You guys in a bus these days or what? This last tour we took a bandwagon, which is sort of a beefed-up RV, but we only took that because both [the bands] Opeth and In Flames were in buses, and it was like an eight-hour drive every day, and we were loading in every day at 1:30 p.m. So if you roll into a city at 3 a.m., and you have to be at the club at 1 p.m., you’re gonna sleep for what—four or five hours? Where, in a hotel? So we had to hire a driver just to make it safely. But other than that, when we’re just booking our own headlining tours in the US, we’re in a van. It’s just us and our sound guy, Adam, and that’s it.

In Europe, we use what’s more or less an airport shuttle converted into a tour-bus-type setup. So we figured out that renting hotels at night in Europe versus renting a Sprinter—it wasn’t that much more, so we just got this thing and didn’t have to worry about it. This way you just wake up in the next city, so you can take more time and see a bit of the town instead of waking up in Berlin at 6 a.m. and heading out for the next show.

How would you compare touring in Europe versus the United States? It's way better over there, because they appreciate the arts. And they treat you better. You go play a club in, say, Germany, and they say, "We'll pay you whatever you guys need to do it." Because the government subsidizes it. Also, there's the old adage in the States where it's like, "Okay, you guys get three drink tickets each, and a beer is two drink tickets." In Europe, it's like, "Okay, here's an entire fridge full of beer, here are some local wines, and my mom just made you dinner from scratch [laughs]."

What rules for survival have you learned? We have a couple mottoes when we're on tour. One is "When in doubt, freak out!" [Laughs] The one big thing that we all had to work on, myself especially, is communication—if that falls apart, it all starts to come unraveled. If you're having a problem with someone, try to talk it out, because if you don't, it's just gonna fester for the entire tour. We used to have this hat that said, "I usually wake up grumpy, but I let her sleep in this morning," but we crossed everything out so that it just said "grumpy." So if you were in a shitty mood, you would get in the van and put on the grumpy hat, and that let everyone know: "Okay, just steer clear of him today, he's got the grumpy hat on [laughs]." Ultimately it's just kind of a sociological experiment. You're just driving around the world with six dudes in a mobile studio apartment, so you have those days where you think, "If he rolls down that window one more time, I'm gonna punch him in the face."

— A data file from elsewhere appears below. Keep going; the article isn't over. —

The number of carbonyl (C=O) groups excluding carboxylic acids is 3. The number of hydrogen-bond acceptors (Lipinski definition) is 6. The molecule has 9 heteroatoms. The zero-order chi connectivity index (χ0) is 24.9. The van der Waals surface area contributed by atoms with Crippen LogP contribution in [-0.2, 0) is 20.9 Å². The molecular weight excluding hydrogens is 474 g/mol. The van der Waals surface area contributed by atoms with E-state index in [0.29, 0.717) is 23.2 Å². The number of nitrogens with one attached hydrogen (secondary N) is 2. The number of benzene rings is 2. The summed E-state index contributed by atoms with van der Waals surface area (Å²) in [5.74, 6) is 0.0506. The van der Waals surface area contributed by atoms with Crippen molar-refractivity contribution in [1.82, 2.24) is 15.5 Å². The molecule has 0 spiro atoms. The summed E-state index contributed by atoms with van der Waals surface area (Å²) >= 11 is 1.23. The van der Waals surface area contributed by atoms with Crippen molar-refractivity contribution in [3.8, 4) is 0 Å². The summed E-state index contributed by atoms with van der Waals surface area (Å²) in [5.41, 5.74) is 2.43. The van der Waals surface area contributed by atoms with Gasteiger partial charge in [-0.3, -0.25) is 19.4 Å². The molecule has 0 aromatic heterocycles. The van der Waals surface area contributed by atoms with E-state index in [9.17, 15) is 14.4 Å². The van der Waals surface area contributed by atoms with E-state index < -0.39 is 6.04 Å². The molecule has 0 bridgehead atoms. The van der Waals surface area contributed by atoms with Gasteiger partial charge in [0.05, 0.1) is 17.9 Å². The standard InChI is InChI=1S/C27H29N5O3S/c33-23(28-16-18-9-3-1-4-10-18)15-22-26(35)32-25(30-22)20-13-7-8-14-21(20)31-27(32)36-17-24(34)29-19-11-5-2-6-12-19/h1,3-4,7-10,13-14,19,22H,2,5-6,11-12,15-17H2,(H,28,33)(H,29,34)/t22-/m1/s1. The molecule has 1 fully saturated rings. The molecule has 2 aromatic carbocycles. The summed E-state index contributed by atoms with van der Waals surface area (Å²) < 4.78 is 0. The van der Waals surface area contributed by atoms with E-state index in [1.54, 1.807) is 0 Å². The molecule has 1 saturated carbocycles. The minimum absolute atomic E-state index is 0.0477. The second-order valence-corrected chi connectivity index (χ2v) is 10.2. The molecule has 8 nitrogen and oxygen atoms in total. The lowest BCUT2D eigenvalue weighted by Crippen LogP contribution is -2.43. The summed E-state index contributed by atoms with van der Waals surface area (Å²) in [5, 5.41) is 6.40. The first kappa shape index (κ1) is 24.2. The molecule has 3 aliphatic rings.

Can you think of a quagmire you helped the band get out of? Every day [laughs]. One time we rolled the van over twice coming down I-5 from a show in Seattle. But everyone was alive, and we thought, should we cancel the tour? But then we decided no. What, are we just gonna sit around and freak out about how we almost died? We gotta just keep moving. So we needed a new van. I called my buddy Mark and said, "Hey are you using your van?" He said, "No, not really, why?" I told him, and he said, "No, man, go ahead." The next day we had a new van, and we ended up finishing the tour in a borrowed van. That was lucky, because we couldn't afford to rent a van at that point. That would have crushed us.

For me, it’s just picking up the pieces of every day—there’s always something where it’s like “Okay, well now we’ve gotta solve this problem.” I try not to dwell on anything. My mom used to say, “If you’re looking behind you, you’re gonna trip on whatever’s in front of you.”

Even on this upcoming tour, the logistics of shipping the gear overseas and then getting it back here—it’s stuff I don’t even think of as a problem anymore. It’s part of the job. It’s like if you work at a bar: “Somebody barfed in the toilet again. Better go clean it up! It’s part of the job.” [Laughs]

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If you could impart any wisdom to the road managers of tomorrow, what would it be? I always think of the road manager in Spinal Tap, Ian, when he's like, "There's no sex and drugs for Ian." [After which he follows up with "Do you know what I do? I find lost luggage."] It's a job. You're crew. The band can sleep in the van all day and then wake up for sound check and then go back to sleep. If you're doing anything that requires you to be on the road [as part of the crew], you've got a 12- or 13-hour day in front of you. Just don't think, "Oh, I'm gonna be a rock star, too." 'Cause it doesn't really work that way, but still it's an amazing job. I remember getting my passport, just staring at the pages, hoping I could get a stamp. Then last year I had to get pages added to it because there was no room left for any more. recommended

* Interestingly, Richard Cole was then sent to Italy for rehab, where he was summarily mistaken for a member of Italian left-wing terror group the Red Brigades after they bombed a railway station, and was jailed for six months. “I’d been in Italy for only a little bit, but I had already gotten quite a nice tan and had a big beard,” he told Vice recently. “I fit the description.”